Tas doctors and nurses face violent abuseTasmanian's Department of Health and Human Services annual report has found that doctors and nurses are enduring violent attacks from angry patients. Bullying and harassment involving health staff and patients is also increasing. Figures released two weeks show the number of workers compensation claims from state health workers who have been injured by aggressive behaviour has increased by more than 50 per cent to 49 claims last financial year.
The Mercury Read more on Violence in the Workplace
White Ribbon Day - Not 1 moreA reminder that this year's White Ribbon Day will be on November 25: a day seeking to raise awareness of the impact of family violence. In Australia each year, about 60 women and 20 children die as a result of family violence. The VTHC and unions including the ASU and the ETU are among the event's sponsors, as well as Victoria Police and the MFB, and we are asking people to support the event which will be held at Federation Square again this year. More details in the next edition of SafetyNet, or contact the VTHC Women's Officer, Jennifer O'Donnell Pirisi or Wil Stracke at the ASU. Check out the YouTube video on last year's event, held in Federation Square.
International Union newsChile: Mine rescue exposes safety shortfall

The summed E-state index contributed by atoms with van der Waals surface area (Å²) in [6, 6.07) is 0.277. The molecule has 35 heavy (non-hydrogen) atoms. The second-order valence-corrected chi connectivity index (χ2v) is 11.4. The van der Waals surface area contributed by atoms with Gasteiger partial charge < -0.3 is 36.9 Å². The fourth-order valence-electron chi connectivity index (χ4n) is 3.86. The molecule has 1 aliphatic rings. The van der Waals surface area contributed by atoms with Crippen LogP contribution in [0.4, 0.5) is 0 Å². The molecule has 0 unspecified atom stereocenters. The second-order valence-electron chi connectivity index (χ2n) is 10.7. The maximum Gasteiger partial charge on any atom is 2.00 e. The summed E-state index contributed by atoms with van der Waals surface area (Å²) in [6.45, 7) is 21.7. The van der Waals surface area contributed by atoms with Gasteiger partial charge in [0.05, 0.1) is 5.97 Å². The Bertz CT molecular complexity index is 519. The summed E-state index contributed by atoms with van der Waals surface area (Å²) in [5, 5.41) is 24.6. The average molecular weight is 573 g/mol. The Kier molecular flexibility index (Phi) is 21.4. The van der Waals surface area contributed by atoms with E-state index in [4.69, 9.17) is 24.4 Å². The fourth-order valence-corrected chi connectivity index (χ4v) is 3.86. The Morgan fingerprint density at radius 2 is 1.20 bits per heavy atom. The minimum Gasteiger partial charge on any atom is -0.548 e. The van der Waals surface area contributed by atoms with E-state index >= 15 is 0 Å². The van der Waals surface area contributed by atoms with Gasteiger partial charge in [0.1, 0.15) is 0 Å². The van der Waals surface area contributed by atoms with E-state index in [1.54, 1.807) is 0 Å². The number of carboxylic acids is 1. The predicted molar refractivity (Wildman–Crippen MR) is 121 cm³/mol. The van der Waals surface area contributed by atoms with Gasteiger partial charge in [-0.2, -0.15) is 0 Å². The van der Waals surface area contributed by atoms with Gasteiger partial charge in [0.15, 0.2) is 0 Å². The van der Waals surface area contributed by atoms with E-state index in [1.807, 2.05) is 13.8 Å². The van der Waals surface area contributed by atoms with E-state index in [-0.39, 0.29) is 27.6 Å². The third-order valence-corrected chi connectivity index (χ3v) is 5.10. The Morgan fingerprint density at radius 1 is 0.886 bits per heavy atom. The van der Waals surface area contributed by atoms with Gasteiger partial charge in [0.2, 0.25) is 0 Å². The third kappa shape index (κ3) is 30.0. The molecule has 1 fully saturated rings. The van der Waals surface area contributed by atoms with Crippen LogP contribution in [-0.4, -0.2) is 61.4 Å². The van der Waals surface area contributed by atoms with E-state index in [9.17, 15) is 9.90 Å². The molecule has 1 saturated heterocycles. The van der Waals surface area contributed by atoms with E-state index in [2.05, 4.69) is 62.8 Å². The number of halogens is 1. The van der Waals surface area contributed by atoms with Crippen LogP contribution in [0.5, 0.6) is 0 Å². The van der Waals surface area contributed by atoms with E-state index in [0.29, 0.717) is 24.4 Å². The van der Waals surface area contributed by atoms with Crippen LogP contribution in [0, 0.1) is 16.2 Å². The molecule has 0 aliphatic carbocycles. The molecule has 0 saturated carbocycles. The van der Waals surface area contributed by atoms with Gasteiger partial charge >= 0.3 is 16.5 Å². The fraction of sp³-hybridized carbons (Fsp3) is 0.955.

As reported in the last edition of SafetyNet, though the world celebrated the release of 33 trapped miners in Chile, unions were already pointing to the decades of neglect of workplace safety and demanding better laws. Chilean president Sebastián Piñera, a billionaire businessman at the head of a right-wing, pro-business, anti-regulation government, has pledged there will be no impunity for mine owners and has commissioned an enquiry that will report findings by 22 November. The global mining unions' federation ICEM now says 'the very make-up of that commission explains just one of the structural deficiencies inherent in Chilean mine safety: no trade union representatives will be involved. Chile's mining unions say the government for decades has been unwilling to engage in tripartite dialogue to improve mine safety, telling workers' representatives their job is to negotiate over economic issues, not to participate on health and safety matters.' According to ICEM: 'The unions say government officials and mine industrial representatives have consistently refused initiatives to discuss ratification of ILO Convention 176, the Safety and Health in Mines Convention, because it would dislodge strict industry-government control.' ICEM concludes: 'The 33 miners in Chile are now safe and together with their families. But exactly how they came to be at death's door, and whether or not the Chilean government will make corrective structural changes in mine safety, remains an open question.'